Title: Just Last Night
Author: Mhairi McFarlane
Release Date: May 4th, 2021
Genre: Adult Fiction – Contemporary – Romance
My rating in stars:
My rating in words:
I loved it
WHAT IT’S ABOUT:
Eve, Justin, Susie, and Ed have been friends since they were teenagers. Now in their thirties, the four are as close as ever, Thursday pub trivia night is sacred, and Eve is still secretly in love with Ed. Maybe she should have moved on by now, but she can’t stop thinking about what could have been. And she knows Ed still thinks about it, too.
But then, in an instant, their lives are changed forever.
In the aftermath, Eve’s world is upended. As stunning secrets are revealed, she begins to wonder if she really knew her friends as well as she thought. And when someone from the past comes back into her life, Eve’s future veers in a surprising new direction…
They say every love story starts with a single moment. What if it was just last night?
MY THOUGHTS (spoiler-free):
Just Last Night is my third Mhairi McFarlane book (the previous two being Don’t You Forget About Me and If I Never Met You) and just like my previous reads, this was another straight hit. That said, it’s also heartbreaking and will have you bawling your eyes out. Don’t be fooled by the colorful cover, this is not a rom-com. Oh sure, there is humor and there is also romance, and both aspects are wonderful, BUT this is first and foremost as story about loss and grief.
The story is told by the POV of Eve, a 34-year old Goth (I loved that aspect) and her close-knit group of friends. Eve has been friends with the unstoppable, witty, mother-of-the-group Susie, the funny, taboo-breaking clown of the group Justin and the caring and loyal Ed since their school days. The four are still strong as ever and their Thursday Night pub quiz tradition is sacred. Eve has also been in love with Ed for many years, but he’s engaged and so she endures her love in secret. However, one night a tragic accident happens to one of the friends and their lives are forever shattered. Not only are they mourning the loss of one of their own, but secrets also come to light that will put their friendship to the test.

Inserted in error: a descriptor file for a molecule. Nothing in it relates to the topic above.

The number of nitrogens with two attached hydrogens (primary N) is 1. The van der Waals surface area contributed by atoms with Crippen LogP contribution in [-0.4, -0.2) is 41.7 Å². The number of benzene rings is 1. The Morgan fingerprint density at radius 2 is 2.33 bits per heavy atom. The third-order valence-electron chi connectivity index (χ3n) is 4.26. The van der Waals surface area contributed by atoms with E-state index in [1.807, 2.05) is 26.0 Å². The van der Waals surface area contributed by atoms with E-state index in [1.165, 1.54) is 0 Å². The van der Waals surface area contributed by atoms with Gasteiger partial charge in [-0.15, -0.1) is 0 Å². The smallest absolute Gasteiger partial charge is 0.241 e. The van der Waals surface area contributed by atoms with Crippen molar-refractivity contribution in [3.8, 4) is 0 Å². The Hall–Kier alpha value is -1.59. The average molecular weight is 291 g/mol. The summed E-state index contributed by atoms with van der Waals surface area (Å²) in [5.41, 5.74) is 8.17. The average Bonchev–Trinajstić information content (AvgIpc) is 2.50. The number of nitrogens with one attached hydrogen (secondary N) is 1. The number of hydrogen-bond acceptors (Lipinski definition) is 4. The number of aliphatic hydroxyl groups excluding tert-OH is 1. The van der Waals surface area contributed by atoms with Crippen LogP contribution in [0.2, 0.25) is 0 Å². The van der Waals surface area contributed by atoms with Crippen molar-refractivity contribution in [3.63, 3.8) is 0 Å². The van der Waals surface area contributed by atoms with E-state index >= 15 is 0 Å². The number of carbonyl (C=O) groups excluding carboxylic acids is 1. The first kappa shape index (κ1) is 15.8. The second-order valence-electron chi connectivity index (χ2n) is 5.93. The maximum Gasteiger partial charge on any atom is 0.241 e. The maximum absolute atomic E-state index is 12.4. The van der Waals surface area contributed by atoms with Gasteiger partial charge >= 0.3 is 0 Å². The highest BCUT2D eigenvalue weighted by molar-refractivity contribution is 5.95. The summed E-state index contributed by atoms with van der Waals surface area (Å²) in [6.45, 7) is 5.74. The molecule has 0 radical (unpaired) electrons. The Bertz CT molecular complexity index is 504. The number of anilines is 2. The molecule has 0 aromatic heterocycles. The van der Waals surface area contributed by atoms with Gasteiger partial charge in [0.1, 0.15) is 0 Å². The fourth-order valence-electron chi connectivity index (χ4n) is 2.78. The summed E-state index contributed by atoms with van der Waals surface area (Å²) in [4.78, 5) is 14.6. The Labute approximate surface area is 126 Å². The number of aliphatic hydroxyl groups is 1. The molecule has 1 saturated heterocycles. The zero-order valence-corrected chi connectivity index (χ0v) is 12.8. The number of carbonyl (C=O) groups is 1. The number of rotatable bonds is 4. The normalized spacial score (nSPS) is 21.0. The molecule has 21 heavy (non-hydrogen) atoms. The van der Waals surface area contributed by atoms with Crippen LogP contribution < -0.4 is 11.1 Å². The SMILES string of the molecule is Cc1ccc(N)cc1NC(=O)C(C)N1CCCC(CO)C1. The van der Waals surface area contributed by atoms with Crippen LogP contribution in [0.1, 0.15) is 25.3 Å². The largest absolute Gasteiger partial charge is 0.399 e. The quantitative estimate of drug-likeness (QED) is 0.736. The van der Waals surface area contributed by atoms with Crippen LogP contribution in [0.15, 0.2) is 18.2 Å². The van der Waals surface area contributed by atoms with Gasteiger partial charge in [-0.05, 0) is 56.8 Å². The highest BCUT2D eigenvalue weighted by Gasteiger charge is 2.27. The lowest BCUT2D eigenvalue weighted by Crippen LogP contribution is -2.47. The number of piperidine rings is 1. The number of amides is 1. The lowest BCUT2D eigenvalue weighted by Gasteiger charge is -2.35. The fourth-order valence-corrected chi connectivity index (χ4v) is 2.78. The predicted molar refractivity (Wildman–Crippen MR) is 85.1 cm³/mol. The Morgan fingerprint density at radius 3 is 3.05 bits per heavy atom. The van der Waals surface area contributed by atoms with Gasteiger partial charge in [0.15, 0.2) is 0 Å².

This book is like an ode to friendship. I loved this friend group so much and through all four characters were developed so wonderfully and realistically. The bond and banter between them all was amazing. But it also puts the friends through tragedy and through their grief and sorrow they need to deal with the aftermath and realize that maybe they didn’t know each other as well as they had thought.
Eve was an amazing main character and her journey and personal growth throughout the story was just wonderful. Eve’s a journalist (though stuck in her career) and has a way with words, which makes her POV so introspective and moving. Her immense grief and pain, as well as her anger when certain secrets come out are intense and powerful. Yet, her kind and caring heart and her unique wit are always present and keep some sense of hope throughout her journey.
Also, there IS a romance in the book, and I loved every minute of it, but be aware it only takes place in the second half and is more like a side dish than the main course. That said, it is pretty great (I’ll definitely revisit certain scenes again) and only showcases Eve’s amazing character growth.
I realize this is a very vague review, but it is one of those stories you should just dive in and experience. It is deeply emotional and moving, yet also witty and uplifting with characters that you’ll love so much that they will stay with you long after finishing the book. An ode to friendships, in all their messy gloriousness.
“There’s something exceptional about friendships with friends you’ve known since you were young. They know all the versions of you. They know how you were built. They have a map for you. There’s a shorthand between you, and a love that is as strong as any blood tie.”
“I notice, once again, that company that’s not the right fit for you is so much lonelier than being happily alone.”
“The things we do to avoid difficult things are often worse than the difficult thing.”
“There’s shock and then there’s grief, and there’s the simple tiring unending chore of life afterward. These are all different things, I’ve learned.”